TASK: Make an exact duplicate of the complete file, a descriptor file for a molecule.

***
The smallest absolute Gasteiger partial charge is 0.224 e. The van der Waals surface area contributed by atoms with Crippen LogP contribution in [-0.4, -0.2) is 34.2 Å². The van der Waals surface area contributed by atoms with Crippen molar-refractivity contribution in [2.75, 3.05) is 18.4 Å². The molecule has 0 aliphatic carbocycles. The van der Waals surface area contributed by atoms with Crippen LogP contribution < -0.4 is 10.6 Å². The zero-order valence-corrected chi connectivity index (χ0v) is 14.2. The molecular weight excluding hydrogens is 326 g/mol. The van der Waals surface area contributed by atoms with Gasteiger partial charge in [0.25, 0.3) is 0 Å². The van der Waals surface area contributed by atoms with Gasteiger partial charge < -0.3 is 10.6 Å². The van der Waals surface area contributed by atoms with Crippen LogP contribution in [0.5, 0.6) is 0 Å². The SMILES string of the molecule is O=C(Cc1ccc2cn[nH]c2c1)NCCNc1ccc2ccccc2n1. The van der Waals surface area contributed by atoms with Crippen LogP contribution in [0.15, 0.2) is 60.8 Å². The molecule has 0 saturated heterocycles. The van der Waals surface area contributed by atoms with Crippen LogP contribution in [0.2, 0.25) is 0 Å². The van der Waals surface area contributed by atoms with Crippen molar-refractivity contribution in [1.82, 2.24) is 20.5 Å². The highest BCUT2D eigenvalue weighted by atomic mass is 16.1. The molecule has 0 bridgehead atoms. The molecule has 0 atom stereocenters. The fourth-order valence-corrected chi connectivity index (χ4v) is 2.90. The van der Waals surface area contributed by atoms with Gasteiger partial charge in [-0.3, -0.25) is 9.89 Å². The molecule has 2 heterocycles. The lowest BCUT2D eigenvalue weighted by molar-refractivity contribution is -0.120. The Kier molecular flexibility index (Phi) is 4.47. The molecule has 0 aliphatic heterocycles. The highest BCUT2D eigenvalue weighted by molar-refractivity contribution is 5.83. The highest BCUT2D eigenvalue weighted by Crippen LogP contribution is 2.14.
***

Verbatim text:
The smallest absolute Gasteiger partial charge is 0.224 e. The van der Waals surface area contributed by atoms with Crippen LogP contribution in [-0.4, -0.2) is 34.2 Å². The van der Waals surface area contributed by atoms with Crippen molar-refractivity contribution in [2.75, 3.05) is 18.4 Å². The molecule has 0 aliphatic carbocycles. The van der Waals surface area contributed by atoms with Crippen LogP contribution < -0.4 is 10.6 Å². The zero-order valence-corrected chi connectivity index (χ0v) is 14.2. The molecular weight excluding hydrogens is 326 g/mol. The van der Waals surface area contributed by atoms with Gasteiger partial charge in [0.25, 0.3) is 0 Å². The van der Waals surface area contributed by atoms with Gasteiger partial charge < -0.3 is 10.6 Å². The van der Waals surface area contributed by atoms with Crippen LogP contribution in [0.5, 0.6) is 0 Å². The SMILES string of the molecule is O=C(Cc1ccc2cn[nH]c2c1)NCCNc1ccc2ccccc2n1. The van der Waals surface area contributed by atoms with Crippen LogP contribution in [0.15, 0.2) is 60.8 Å². The molecule has 0 saturated heterocycles. The van der Waals surface area contributed by atoms with Crippen LogP contribution in [0.2, 0.25) is 0 Å². The van der Waals surface area contributed by atoms with Crippen molar-refractivity contribution in [1.82, 2.24) is 20.5 Å². The highest BCUT2D eigenvalue weighted by atomic mass is 16.1. The molecule has 0 bridgehead atoms. The molecule has 0 atom stereocenters. The fourth-order valence-corrected chi connectivity index (χ4v) is 2.90. The van der Waals surface area contributed by atoms with Gasteiger partial charge in [-0.3, -0.25) is 9.89 Å². The molecule has 2 heterocycles. The lowest BCUT2D eigenvalue weighted by molar-refractivity contribution is -0.120. The Kier molecular flexibility index (Phi) is 4.47. The molecule has 0 aliphatic heterocycles. The highest BCUT2D eigenvalue weighted by molar-refractivity contribution is 5.83. The highest BCUT2D eigenvalue weighted by Crippen LogP contribution is 2.14.